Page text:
Interprofessional education- who needs it? We can work on a team!

Morrison, Susan C. (2009) Interprofessional education- who needs it? We can work on a team! In: Papers from ANZAME 2009 Conference. From: ANZAME 2009 Conference, 30 June - 3 July 2009, Launceston, TAS, Australia. (Unpublished)

[img] PDF (Published Version)
Restricted to Repository staff only

View at Publisher Website:


The use of the word ‘team player’ has become so ubiquitous, that most people report that they are team players. Where and how people learn to work on teams… and successfully are hard to determine.

Support for team skills is given importance by universities when they list it as a generic attribute their students will posses upon graduation. A university’s generic attributes are knowledge, skills and attitudes not connected to discipline- specific knowledge that are necessary for a new graduate to begin in the workplace. Literature on teaming in university for class work is abundant and found in all curricula such as business, education, allied health and medicine. However, few universities explicitly teach teaming skills even though courses require team assignments. Literature on team assignments within the university curriculum highlights many positive and negative issues for both the instructor and the student. Yet, business is firm on the need for team skills to be an explicitly taught skill.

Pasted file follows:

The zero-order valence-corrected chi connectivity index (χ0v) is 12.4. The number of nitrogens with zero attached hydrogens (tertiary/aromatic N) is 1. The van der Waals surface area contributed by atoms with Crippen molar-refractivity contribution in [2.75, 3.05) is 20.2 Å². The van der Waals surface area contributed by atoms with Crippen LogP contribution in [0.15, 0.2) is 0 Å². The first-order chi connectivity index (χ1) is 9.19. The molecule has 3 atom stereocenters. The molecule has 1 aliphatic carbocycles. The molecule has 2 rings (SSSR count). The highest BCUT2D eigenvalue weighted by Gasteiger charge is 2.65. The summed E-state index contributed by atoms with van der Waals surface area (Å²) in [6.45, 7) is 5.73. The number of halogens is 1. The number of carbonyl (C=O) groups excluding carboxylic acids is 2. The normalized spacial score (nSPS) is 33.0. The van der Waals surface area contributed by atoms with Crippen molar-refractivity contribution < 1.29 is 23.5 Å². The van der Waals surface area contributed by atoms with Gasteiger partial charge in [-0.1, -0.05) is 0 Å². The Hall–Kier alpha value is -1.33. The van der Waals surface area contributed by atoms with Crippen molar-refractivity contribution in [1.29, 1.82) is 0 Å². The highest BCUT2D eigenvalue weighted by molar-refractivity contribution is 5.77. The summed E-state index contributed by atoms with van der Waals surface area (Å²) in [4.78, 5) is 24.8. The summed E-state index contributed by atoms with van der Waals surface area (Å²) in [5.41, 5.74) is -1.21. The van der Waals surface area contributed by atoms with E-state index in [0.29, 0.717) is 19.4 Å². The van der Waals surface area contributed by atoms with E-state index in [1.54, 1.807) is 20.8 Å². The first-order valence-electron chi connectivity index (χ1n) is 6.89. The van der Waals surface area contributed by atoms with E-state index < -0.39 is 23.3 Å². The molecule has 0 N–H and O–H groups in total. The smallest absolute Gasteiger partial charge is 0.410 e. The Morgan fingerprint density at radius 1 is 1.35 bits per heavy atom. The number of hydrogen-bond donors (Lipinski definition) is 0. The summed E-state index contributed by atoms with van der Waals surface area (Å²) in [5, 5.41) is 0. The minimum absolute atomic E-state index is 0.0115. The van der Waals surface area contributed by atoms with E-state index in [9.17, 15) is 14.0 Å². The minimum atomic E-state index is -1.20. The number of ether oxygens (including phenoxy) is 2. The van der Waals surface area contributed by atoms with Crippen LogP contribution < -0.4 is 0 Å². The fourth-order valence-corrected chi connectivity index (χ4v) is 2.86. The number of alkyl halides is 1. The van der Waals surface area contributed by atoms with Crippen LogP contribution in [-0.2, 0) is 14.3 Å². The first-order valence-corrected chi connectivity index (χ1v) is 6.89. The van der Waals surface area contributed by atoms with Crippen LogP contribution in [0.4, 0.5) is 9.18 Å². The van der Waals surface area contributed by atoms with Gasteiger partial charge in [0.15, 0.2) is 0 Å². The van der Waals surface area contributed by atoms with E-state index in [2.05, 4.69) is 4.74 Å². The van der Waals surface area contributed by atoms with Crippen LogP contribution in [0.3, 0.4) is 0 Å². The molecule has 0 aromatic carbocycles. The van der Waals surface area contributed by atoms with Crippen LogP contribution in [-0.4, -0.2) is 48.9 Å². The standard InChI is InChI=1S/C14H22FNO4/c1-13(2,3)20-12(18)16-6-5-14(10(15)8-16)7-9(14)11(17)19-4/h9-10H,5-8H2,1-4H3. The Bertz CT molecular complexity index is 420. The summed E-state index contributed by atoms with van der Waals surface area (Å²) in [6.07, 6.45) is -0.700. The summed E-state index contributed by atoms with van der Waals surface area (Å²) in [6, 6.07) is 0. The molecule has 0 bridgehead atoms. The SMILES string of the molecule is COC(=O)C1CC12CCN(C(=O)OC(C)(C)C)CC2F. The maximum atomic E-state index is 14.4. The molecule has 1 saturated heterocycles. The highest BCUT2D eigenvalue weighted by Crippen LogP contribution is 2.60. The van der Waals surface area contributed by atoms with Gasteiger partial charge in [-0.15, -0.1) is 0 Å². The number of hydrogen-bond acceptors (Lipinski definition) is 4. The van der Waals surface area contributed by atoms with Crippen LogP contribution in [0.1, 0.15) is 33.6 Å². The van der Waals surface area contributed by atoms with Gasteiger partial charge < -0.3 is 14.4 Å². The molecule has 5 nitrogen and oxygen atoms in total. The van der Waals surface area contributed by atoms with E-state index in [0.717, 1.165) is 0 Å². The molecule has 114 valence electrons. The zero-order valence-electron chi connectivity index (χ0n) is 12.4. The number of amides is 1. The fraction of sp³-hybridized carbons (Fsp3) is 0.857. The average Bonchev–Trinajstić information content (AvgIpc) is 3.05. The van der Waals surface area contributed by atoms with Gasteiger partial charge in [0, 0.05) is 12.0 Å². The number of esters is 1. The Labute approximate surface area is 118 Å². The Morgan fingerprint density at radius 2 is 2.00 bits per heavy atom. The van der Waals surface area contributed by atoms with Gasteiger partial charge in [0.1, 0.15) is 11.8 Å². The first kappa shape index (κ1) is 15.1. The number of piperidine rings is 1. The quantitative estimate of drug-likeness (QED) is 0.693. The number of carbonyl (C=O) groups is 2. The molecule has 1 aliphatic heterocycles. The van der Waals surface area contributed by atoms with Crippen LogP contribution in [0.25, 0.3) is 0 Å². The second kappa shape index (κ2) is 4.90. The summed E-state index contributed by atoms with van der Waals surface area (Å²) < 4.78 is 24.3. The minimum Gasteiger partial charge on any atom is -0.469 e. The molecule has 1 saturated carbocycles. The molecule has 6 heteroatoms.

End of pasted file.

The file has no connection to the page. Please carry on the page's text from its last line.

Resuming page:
In recent years, there have been directives from governments, organizations and universities to implement interprofessional education so not to perpetuate the ‘silo’ mentality created when students and instructors teach and learn within their specific discipline. Unfortunately, confusion of terms and definitions get in the way of the teaching structure. Interprofessional education has two important elements: learning together and most importantly, from each other. Thus, many universities refer to large classes where students from different disciplines sit in a large auditorium as interprofessional education. However, if students from different curriculums are not learning from each other, it is merely a cross-disciplinary class. Literature has shown that without the interaction of learning from each other, a prior attitudes toward other professions is perpetuated. There are numerous research articles, which talk to the beneficial elements of interprofessional education. However, the implementation has continued to be a problem as reported in the literature.

It is the purpose of this paper, to discuss a model of team learning for students that provide explicit steps in teaching team skills. The need for this is that within the allied health and medicine field, our students will be working with each other in the professional arena. Opportunities for interprofessional education are happening, if slowly, but much can be done with the status quo to insure students are successful team members so that when opportunities are created within their learning process, they will have the basis for interprofessional work.

Item ID: 8780
Item Type: Conference Item (Poster)
Related URLs:
Additional Information:

Conference theme "Bridging Professional Islands"

Date Deposited: 02 Jun 2010 04:47
FoR Codes: 11 MEDICAL AND HEALTH SCIENCES > 1103 Clinical Sciences > 110399 Clinical Sciences not elsewhere classified @ 100%
SEO Codes: 92 HEALTH > 9202 Health and Support Services > 920201 Allied Health Therapies (excl. Mental Health Services) @ 100%
Downloads: Total: 4
More Statistics

Actions (Repository Staff Only)

Item Control Page Item Control Page